This course introduces the advance student to the theory of circuit analysis. This course studies concepts using complex analysis techniques that apply to the electrical engineering, general engineering, and advance science student alike.
This course will examine classical analysis techniques of AC/DC circuits using Kirchoff's laws, mesh and nodal methods, phasor notation, superposition, the application of Thevenin's and Norton's theorem, and the like. Other topics will include transient analysis of first and second-order circuits, frequency response, polyphase circuits, two-port networks, diodes, transistors, amplifiers, and digital logic. Different tools to aid in the solution of circuits will be performed such as Laplace transformations, transfer functions in the solution of transient analysis, and FFTs for signal analysis.
Analysis using different computer simulation techniques will be introduced for a variety of circuits. This introduction will serve as a primer for latter more advance courses in the junior and senior year of college. Some design of circuit boards and testing will also be required in this course.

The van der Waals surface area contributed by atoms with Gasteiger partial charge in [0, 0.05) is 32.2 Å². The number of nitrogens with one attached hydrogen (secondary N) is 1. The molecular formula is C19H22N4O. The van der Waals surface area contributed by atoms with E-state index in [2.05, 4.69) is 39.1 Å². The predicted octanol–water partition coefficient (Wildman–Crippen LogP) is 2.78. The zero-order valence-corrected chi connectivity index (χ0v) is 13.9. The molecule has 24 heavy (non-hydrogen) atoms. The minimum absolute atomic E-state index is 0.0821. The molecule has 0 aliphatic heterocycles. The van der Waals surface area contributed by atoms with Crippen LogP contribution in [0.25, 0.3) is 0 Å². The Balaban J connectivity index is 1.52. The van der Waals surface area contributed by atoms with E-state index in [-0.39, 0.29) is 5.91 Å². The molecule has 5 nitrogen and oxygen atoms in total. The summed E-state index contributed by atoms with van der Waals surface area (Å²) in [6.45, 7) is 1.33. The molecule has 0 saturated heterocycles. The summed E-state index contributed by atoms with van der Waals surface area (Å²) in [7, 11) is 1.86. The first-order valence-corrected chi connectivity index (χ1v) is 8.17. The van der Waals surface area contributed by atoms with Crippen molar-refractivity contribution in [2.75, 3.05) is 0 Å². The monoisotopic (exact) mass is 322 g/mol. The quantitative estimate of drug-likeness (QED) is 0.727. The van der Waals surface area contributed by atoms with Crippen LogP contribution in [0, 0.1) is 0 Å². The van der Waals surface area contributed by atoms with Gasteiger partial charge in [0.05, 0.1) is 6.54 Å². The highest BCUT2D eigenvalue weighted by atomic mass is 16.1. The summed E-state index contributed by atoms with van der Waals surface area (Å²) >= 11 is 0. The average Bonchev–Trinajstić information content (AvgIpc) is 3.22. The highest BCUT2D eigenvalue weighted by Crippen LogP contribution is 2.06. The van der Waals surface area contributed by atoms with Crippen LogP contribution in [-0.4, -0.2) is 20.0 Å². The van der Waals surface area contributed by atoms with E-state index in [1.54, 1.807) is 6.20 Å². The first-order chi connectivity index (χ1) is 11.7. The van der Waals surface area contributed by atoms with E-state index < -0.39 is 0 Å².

Since circuit analysis is a general concept in engineering, this course will examine through-out the course circuit elements (resistors, capacitors, inductors, sources, etc.) and their underlying concepts extending circuit analysis to all the different scientific and engineering fields.
Laboratory work is part of this course. There will be at least one lab project per week. The lab will cover a variety of skills. See lab template (note actual labs will vary from year to year).
Team work along with communication skills (oral, written, and graphical) are exercised throughout the course. Prerequisite: EGR 1010 and PHY 2030
Corequisite: MAT 2460
Credits: 4 credits (3 class/2 lab hrs.)